If you have been following my journey of becoming a quilter, you would have seen my excitement when I thought I was done my quilt top. Well surprise, surprise I am not done. According to my pattern, I am finished. However, I have decided I want to add a border. My first stop in trying to figure out how to go about adding a boarder was Generations quilt patterns. I have used this website as a reference many times throughout my project and I really like it because it explains the steps in easy to understand terms and point form so it makes sense. I find the point form easy to follow as it breaks down each step for you and gives you just the information you need to get the job done and not a lot of extra information. I was a little scared to find out that adding a border to your already unsquare quilt (which mine is) could make the quilt look even more unsquare. But I have done my best to get my quilt square and it is as close to square as it is ever going to be. So, because there is nothing I can do about it so I have decided to go ahead and add the border anyways. The reason I have decided to add the boarder is because I felt that the quilt needed a little something to make it look a little more finished.

Quilt without a boarder. Don't you agree it needs a boarder?

Quilt without a border. Don’t you agree it needs a border?

Adding a border to a quilt has many advantages such as:

  • Adding more size to your quilt. This really had no effect in my reason to add a border. It does not really matter to me what size my quilt ends up beings because I plan to just use it as a couch throw so it’s not like it needs to be the size of a bed.
  • Framing your quilt. This will help direct your eye where to look, which is the effect I was looking for. When there was no border, I found that my eye did not know where to look because of all the shapes, colors and patterns. As a result, the quilt was a little loud and in your face.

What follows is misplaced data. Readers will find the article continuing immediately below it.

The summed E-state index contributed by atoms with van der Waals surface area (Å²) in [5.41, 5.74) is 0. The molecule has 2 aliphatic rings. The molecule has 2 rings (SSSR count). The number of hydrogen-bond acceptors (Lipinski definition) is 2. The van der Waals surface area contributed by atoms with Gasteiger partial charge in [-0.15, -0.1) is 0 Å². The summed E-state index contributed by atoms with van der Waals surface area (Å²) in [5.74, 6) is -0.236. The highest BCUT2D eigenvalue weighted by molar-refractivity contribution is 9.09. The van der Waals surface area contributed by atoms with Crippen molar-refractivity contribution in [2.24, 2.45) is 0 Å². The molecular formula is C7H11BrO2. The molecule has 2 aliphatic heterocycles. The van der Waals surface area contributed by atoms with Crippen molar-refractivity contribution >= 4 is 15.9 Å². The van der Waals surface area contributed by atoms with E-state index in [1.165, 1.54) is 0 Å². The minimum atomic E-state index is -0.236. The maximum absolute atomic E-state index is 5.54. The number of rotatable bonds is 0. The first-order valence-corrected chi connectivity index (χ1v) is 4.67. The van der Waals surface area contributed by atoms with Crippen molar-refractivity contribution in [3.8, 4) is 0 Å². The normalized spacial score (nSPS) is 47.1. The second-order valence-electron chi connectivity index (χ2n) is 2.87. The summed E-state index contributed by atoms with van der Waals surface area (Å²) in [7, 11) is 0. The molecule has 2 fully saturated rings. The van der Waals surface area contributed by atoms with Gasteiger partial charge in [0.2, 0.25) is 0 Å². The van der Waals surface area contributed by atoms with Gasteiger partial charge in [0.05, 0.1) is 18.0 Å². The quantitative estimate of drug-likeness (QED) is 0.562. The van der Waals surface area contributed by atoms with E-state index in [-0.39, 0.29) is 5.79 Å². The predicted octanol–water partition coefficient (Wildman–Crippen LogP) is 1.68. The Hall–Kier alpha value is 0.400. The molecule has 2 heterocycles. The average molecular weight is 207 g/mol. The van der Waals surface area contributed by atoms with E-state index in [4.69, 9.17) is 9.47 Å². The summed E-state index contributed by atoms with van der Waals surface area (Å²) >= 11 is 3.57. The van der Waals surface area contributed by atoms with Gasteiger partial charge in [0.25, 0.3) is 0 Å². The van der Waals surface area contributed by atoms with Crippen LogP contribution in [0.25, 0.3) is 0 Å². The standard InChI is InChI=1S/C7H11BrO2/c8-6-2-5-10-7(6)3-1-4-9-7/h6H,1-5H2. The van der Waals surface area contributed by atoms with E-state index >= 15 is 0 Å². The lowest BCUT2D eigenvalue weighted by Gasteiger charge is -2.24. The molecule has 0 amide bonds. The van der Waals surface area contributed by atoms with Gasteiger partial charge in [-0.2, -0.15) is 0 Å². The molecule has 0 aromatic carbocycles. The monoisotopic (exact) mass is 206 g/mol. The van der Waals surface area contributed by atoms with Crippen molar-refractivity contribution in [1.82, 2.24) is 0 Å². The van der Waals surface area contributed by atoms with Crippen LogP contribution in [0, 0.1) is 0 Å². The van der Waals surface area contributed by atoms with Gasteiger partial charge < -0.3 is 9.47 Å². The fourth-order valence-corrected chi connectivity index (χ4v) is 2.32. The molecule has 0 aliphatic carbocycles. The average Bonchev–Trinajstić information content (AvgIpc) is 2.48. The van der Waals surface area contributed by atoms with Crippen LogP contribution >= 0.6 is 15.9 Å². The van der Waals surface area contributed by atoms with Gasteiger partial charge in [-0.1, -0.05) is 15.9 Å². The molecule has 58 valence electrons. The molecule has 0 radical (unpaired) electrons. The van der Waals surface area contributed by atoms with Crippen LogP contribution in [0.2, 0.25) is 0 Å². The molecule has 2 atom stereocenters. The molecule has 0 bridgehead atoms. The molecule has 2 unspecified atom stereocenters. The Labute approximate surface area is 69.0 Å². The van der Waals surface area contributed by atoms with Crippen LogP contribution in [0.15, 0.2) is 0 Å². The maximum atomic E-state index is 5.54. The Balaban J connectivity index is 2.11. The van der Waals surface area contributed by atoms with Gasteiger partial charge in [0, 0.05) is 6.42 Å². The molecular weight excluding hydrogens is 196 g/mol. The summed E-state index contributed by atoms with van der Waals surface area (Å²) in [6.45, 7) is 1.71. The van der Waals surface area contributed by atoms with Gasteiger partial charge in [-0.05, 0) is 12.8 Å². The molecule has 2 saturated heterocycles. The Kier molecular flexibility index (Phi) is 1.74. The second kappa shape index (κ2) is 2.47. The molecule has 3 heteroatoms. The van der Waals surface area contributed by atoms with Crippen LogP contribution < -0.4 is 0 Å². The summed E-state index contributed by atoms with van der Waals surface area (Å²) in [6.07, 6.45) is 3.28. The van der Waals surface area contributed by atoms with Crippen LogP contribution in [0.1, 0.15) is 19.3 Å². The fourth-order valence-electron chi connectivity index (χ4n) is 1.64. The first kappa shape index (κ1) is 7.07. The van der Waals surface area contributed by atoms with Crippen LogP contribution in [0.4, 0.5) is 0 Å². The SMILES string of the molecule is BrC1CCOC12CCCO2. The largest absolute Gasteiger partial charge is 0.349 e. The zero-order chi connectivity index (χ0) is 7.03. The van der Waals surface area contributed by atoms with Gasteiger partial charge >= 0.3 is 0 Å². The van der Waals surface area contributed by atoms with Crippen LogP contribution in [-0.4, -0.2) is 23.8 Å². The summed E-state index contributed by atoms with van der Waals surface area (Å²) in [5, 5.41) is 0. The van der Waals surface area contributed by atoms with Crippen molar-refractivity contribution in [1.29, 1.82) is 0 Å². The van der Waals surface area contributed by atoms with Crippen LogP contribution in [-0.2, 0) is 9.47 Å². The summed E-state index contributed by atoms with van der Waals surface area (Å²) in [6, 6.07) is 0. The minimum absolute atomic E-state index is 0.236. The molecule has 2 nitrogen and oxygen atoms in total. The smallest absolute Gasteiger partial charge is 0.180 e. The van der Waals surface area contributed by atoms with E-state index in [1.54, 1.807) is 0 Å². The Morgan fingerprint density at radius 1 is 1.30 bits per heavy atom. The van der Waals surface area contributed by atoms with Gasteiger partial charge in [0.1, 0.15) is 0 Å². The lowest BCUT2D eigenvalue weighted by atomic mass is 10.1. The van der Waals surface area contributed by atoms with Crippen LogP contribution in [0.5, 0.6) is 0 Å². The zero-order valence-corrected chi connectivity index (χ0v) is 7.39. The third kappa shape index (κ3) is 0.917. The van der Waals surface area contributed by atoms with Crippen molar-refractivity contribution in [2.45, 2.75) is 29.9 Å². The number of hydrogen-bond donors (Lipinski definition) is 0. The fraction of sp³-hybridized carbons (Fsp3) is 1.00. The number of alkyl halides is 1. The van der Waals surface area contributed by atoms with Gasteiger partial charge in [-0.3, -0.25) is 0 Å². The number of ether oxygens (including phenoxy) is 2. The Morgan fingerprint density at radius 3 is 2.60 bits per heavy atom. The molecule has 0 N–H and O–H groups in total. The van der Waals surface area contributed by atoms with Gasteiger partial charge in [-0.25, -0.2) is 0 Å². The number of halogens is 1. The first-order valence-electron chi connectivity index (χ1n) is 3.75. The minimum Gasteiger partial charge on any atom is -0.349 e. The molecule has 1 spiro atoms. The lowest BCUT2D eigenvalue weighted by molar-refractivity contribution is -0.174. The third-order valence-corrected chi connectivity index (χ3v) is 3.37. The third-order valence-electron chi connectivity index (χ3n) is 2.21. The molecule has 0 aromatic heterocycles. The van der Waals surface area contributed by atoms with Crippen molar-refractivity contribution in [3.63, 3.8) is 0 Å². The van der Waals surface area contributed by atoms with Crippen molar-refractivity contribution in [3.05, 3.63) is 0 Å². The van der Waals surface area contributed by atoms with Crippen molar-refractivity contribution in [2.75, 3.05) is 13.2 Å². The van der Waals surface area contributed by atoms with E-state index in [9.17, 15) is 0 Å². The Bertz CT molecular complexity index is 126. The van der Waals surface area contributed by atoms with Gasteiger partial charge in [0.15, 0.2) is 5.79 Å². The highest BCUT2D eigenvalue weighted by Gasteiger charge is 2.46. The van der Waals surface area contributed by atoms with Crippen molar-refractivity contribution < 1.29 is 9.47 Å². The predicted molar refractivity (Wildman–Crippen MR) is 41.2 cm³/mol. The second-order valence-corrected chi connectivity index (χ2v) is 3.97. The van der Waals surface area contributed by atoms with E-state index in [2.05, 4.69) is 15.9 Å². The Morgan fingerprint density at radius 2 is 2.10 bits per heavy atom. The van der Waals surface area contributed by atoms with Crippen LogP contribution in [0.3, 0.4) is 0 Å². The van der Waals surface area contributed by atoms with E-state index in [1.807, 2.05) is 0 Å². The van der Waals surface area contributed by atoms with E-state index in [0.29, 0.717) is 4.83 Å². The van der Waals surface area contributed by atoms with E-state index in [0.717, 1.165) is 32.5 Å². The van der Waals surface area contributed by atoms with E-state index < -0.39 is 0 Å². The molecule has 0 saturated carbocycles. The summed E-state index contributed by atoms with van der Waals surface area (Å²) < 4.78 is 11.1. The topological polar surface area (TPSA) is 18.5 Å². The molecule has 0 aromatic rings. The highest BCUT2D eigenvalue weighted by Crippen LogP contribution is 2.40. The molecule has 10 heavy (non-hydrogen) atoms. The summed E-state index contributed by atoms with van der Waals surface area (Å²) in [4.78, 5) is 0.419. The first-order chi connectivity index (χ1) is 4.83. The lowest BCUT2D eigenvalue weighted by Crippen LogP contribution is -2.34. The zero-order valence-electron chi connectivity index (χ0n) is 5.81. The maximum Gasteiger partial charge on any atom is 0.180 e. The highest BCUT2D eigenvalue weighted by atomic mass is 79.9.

• Enhance color scheme. The color chosen for the border can draw out colors used in the main part of the quilt that many not be noticed otherwise.

All these advantages sounded really great! Once I saw a picture of a finished quilt with and without a border I knew I had to add a border. The pictures helped to cement that I made the right choice to add a border even if it was going to draw more attention to the fact that my quilt might not be square. I really liked getting to see the illustration as to what a quilt will look like with a boarder versus not having a boarder because it helped me make a more educated decision. When learning something online and not having someone to bounce ideas off of, I find it really helpful to have illustrations depicting different ideas.

The Misty Morn without a boarder.   photo credit: http://www.adventurequilter.com/e-Learning/Articles/Borders1.html

The Misty Morn without a border.
photo credit: http://www.adventurequilter.com/e-Learning/Articles/Borders1.html

The Misty Morn with a boarder. photo credit: http://www.adventurequilter.com/e-Learning/Articles/Borders1.html

The Misty Morn with a border.
photo credit: http://www.adventurequilter.com/e-Learning/Articles/Borders1.html

I like how the black boarder on the quilt “The Misty Morn” (pictures above) defines where the quilt ends, draws your eye to the snowflake and shadows of the trees and contrasts the lighter elements in the quilt. I think for my boarder I will go with a darker color as well. A majority of the colors in my quilt are light so I am hoping that if I use a dark border, it will have the same effect and make the rest of my quilt pop.

The fabric I will use for the boarder on my quilt.

The fabric I will use for the boarder on my quilt.